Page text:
Inadequate Findings in a Factor Case = Remand

August 21, 2013 § 3 Comments

Most lawyers, when they are through with a case, don’t want to revisit it. That’s what makes a remand so detestable. Those do-overs are a pain.

The most sure-fire way to get a do-over is for the trial judge not to address the factors in a factor case. For those of you who have not been paying attention, certain kinds of cases require that the chancellor consider certain factors in making an adjudication. I have called it Trial by Checklist. When the chancellor does not tick off the items on the checklist, remand is practically automatic.

The latest example is the COA’s August 13, 2013, decision in Pelton v. Pelton, in which the chancellor did not: classify the assets as marital or non-marital; do an analysis of the Ferguson factors in making equitable distribution; or apply the Armstrong factors for alimony. Result is a do-over. 

If you wind up with an adjudication in which you feel that the chancellor did not address the applicable factors, or where you feel that they were not adequately addressed, here are several suggestions to remedy the situation:

  1. File a timely R59 motion asking the court to make specific findings on the applicable factors. In Pelton, the parties did file post-trial motions, but the COA decision does not spell out what the parties were asking the court to do.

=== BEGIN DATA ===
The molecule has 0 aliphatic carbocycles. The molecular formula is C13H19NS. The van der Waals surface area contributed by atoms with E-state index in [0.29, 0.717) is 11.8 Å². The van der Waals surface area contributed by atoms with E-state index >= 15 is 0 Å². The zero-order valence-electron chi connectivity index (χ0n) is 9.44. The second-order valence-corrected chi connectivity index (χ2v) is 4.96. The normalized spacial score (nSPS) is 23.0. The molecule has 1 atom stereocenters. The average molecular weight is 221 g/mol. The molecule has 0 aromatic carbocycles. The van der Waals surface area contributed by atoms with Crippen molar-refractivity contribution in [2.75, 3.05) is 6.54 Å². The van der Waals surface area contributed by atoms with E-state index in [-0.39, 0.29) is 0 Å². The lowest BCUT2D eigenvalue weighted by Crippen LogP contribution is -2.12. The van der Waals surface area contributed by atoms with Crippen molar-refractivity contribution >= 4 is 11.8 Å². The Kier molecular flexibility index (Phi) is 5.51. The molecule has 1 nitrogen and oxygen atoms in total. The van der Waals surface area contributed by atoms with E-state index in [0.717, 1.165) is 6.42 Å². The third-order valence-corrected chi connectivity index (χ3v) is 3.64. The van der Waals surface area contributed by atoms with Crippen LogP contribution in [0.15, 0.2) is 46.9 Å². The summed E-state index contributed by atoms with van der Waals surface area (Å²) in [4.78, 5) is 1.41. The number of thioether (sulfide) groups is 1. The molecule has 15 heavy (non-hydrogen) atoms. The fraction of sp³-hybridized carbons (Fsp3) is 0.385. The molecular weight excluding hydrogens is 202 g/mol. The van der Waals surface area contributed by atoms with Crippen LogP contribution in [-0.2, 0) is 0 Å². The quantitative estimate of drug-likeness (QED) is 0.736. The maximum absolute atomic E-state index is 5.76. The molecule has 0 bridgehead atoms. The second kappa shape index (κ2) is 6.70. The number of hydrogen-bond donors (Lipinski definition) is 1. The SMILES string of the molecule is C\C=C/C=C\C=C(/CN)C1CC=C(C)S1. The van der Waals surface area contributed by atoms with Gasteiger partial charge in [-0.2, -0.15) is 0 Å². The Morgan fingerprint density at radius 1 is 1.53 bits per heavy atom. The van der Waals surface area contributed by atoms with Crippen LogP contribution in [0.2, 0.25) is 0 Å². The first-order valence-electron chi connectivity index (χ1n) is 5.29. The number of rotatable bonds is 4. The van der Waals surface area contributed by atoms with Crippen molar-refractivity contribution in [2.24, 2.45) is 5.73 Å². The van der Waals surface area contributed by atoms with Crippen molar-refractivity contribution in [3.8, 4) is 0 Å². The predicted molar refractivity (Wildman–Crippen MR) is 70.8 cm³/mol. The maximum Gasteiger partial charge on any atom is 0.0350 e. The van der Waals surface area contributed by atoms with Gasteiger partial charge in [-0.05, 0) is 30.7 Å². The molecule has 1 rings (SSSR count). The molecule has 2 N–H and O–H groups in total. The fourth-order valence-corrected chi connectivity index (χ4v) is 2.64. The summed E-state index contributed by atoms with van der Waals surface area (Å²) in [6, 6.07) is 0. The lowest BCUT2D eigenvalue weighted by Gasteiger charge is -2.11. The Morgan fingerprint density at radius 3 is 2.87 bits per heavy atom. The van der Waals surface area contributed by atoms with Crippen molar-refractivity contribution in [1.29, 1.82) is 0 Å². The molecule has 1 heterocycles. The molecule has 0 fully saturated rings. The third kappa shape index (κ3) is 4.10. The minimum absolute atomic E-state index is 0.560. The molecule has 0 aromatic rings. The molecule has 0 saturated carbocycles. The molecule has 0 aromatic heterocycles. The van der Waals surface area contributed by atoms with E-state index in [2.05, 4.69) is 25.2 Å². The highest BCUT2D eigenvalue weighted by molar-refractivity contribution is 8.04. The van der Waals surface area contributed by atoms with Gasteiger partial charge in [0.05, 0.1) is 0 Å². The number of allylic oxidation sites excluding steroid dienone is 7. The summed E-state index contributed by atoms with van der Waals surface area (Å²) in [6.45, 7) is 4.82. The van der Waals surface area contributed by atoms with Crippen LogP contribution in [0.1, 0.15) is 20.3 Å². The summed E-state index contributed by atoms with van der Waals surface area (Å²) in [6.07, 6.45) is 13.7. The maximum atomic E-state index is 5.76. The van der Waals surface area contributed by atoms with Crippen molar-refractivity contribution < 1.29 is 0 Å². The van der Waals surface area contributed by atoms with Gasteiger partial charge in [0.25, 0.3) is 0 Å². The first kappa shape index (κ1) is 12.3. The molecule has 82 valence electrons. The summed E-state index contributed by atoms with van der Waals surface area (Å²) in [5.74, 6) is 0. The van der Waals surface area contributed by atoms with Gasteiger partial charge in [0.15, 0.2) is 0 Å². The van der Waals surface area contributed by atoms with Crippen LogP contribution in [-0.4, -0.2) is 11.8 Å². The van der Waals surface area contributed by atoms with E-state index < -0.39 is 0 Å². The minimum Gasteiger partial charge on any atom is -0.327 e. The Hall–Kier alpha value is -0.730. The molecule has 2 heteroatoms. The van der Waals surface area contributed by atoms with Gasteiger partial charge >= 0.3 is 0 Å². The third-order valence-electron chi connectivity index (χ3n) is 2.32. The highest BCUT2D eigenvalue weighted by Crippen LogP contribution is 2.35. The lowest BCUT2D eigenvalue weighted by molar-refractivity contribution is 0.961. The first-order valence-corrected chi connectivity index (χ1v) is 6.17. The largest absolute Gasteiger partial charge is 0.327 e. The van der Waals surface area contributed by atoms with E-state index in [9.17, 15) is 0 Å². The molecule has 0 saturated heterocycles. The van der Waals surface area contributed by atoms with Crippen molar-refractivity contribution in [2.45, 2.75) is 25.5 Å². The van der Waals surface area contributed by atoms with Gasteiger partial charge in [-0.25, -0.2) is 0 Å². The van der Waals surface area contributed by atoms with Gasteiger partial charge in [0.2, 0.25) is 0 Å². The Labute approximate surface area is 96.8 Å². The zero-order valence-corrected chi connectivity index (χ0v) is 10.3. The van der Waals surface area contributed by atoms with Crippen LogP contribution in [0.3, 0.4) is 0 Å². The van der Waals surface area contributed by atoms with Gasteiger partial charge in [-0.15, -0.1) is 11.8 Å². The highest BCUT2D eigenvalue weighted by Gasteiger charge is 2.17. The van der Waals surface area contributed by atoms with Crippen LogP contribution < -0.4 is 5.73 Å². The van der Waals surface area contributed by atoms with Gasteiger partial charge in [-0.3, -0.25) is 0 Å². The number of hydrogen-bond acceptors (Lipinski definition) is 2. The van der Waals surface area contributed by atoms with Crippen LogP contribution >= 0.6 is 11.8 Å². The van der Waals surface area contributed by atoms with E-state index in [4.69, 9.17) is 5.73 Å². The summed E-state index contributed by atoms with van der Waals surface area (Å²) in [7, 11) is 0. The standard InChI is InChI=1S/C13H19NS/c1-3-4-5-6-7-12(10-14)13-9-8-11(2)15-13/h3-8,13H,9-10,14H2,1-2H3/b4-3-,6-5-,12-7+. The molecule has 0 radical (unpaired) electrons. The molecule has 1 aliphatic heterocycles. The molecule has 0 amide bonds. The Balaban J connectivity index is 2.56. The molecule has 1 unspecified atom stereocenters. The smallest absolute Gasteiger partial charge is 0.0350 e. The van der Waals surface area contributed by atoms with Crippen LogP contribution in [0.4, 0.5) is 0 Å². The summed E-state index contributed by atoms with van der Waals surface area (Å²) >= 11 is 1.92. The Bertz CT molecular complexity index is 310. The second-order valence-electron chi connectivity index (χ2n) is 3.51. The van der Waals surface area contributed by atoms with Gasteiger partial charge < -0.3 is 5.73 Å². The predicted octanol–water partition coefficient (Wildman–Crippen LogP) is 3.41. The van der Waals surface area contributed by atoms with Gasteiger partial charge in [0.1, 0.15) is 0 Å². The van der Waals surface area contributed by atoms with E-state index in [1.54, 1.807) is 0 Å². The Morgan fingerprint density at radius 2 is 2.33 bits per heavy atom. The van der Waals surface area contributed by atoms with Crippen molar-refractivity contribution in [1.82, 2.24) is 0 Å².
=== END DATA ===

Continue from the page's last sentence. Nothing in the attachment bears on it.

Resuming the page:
2. If you are concerned that you did not make a good enough record for the judge to make findings on the proper factors, ask the court to reopen the proof to allow you to make a record. That would be a R59 motion, which must be filed within 10 days of the judgment.
  3. You can also in a R59 motion offer to do proposed findings of fact and conclusions of law.

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§ 3 Responses to Inadequate Findings in a Factor Case = Remand

  • Bob Wolford says:

    Judge I have a question- MS case law are full of decisions with this very scenario, so why don’t chancellors sua sponte head this problem off at the pass by requiring findings on the applicable factors at the conclusion of a case? Just wondering, because it has to be a headache for the judge as well as the parties.

    • Larry says:

      Wellllll … I have a post on this very point coming tomorrow. Sometimes the lawyers make a quite inadequate record, so the judge really has no facts upon which to base findings. Judges are acutely aware of the trial factor cases, so I think it’s quite rare for a chancellor to simply skip past them. In those rare cases, though, my post tomorrow points a way out of the dilemma.

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